Englert, F.; Brout, R.; Broken Symmetry and the Mass of Gauge Vector Mesons
Phys. Rev. Lett. 13 (1964) 321;
It is of interest to inquire whether gauge vector mesons acquire mass through interaction; by a gauge vector meson we mean a Yang-Mills field associated with the extension of a Lie group from global to local symmetry. The importance of this problem resides in the possibility that strong-interaction physics originates from massive gauge fields related to a system of conserved currents. In this note, we shall show that in certain cases vector mesons do indeed acquire mass when the vacuum is degenerate
with respect to a compact Lie group. Theories with degenerate vacuum (broken symmetry) have been the subject of intensive study since their inception by Namby. A characteristic feature of such theories is the possible existence of zero-mass bosons which tend to restore the symmetry. We shall show that it is precisely these singularities which maintain the gauge invariance of the theory, despite the fact that the vector meson acquires mass. We shall first treat the case where the original
fields are a set of bosons A which transform as a basis for representation of a compact Lie group. This example should be considered as a rather general phenomenological model. As such, we shall not study the particular mechanism by which the symmetry is broken but simply assume that such a mechanism exists. A calculation performed in lowest order perturbation theory indicates that those vector mesons are coupled to currents that "rotate'' the original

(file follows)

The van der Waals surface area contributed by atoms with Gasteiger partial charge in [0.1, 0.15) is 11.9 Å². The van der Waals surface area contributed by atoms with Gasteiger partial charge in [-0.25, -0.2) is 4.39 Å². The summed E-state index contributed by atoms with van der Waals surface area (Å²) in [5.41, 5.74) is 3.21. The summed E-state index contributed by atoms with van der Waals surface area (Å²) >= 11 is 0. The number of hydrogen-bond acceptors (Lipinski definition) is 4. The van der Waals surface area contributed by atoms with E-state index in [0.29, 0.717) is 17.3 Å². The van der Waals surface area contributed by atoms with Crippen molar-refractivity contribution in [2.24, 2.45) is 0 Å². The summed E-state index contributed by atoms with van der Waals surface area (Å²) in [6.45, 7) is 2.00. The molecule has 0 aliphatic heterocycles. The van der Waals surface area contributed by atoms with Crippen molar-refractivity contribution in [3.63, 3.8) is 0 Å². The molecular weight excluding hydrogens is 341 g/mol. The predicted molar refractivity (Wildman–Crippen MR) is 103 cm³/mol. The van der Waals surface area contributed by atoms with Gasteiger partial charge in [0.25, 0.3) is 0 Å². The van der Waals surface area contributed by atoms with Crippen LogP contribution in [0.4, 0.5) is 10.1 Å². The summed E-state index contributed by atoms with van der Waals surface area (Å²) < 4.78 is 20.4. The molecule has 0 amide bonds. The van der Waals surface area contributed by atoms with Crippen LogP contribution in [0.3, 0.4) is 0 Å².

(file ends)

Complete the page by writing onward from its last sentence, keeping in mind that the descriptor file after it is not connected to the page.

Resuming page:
vacuum are the ones which acquire mass. We shall then examine a particular model based on chirality invariance which may have a more fundamental significance. Here we begin with a chirality-invariant Lagrangian and introduce both vector and pseudoscalar gauge fields, thereby guaranteeing invariance under both local phase and local 5-phase transformations. In this model the gauge fields themselves may break the 5
invariance leading to a mass for the original Fermi field. We shall show in this case that the pseudovector field acquires mass. In the last paragraph we sketch a simple argument which renders these results reasonable. (Extracted from the introductory part of the paper.).
Related references See also J. Schwinger, Phys. Rev. 125 (1962) 397;
C. N. Yang and R. L. Mills, Phys. Rev. 96 (1954) 191;
J. J. Sakurai, Ann.Phys. 11 (1960) 1;
R. Utiyama, Phys. Rev. 101 (1956) 1597;
Y. Nambu and G. Jona-Lasinio, Phys. Rev. 122 (1961) 345;
J. Goldstone, A. Salam, and S. Weinberg, Phys. Rev. 127 (1962) 965;
S. A. Bludman and A. Klein, Phys. Rev. 131 (1963) 2364;
Y. Nambu, Phys. Rev. Lett. 4 (1960) 380;
Example of a field theory with spontaneous symmetry breakdown, no massless goldstone boson, and massive vector bosons.